This temple to transportation recalls the Baths of Caracalla in Rome, intended by the architects, with its high, barrel-vaulted, coffered ceiling. Aahh all the endless possibilities in train travel--all the places one could see and go--before the airplane. 

Can you imagine getting off the train in your small town, and getting off the train here? It would only confirm that this was the place dreams were made of. 

And again ... 

Need a taxi? 

Somehow even the art nouveau Greyhound bus terminal, against the backdrop of the venerable station, looks distinguished. 

By the 1960s, train travel and the immense station had become outmoded. The space was not being used to its full capability, and the city began plans to tear down the station. Cries of outrage came from all over the city. Pictured here is Jane Jacobs, the famous preservation advocate (second from left), and Phillip Johnson, the famed modernist architect (far right), protesting the demise of the forgotten landmark.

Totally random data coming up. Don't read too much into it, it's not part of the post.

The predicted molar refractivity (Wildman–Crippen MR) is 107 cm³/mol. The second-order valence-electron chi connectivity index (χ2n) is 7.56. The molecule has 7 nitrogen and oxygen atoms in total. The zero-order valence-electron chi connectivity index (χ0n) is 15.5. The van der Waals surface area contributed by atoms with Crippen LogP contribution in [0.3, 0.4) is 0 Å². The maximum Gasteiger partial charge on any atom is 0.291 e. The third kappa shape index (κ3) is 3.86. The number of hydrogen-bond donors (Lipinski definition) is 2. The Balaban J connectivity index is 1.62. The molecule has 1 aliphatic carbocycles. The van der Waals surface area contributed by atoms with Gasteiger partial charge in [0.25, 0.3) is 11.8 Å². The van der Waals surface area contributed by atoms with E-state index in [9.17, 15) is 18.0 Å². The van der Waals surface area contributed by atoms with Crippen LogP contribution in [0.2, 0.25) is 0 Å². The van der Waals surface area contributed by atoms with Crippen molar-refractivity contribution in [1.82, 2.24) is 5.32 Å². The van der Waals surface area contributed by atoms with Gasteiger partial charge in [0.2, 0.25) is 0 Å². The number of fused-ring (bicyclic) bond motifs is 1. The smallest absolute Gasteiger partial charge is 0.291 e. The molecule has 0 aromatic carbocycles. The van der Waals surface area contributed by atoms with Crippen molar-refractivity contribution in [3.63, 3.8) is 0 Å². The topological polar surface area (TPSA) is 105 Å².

Regardless of the outcry, on October 28th 1963, the unthinkable happened--they began to take the impressive structure down piece by piece. All the pink granite and travertine, sculpture and gilding, were relegated to the swamps of the meadowlands. They didn't even have the decency to dispose of it in a gracious way. 

Penn Station is arguably one of the biggest losses that the preservation world has ever incurred. However, the loss of this magnificent landmark was the catalyst that began the preservation movement in New York, including the establishment of the Landmarks Preservation Commission. This first step towards Moynihan Station may be too little too late, but we also owe it to all those people who will be arriving in NYC for the first time, we have to remind them that they have come to the greatest city in the world.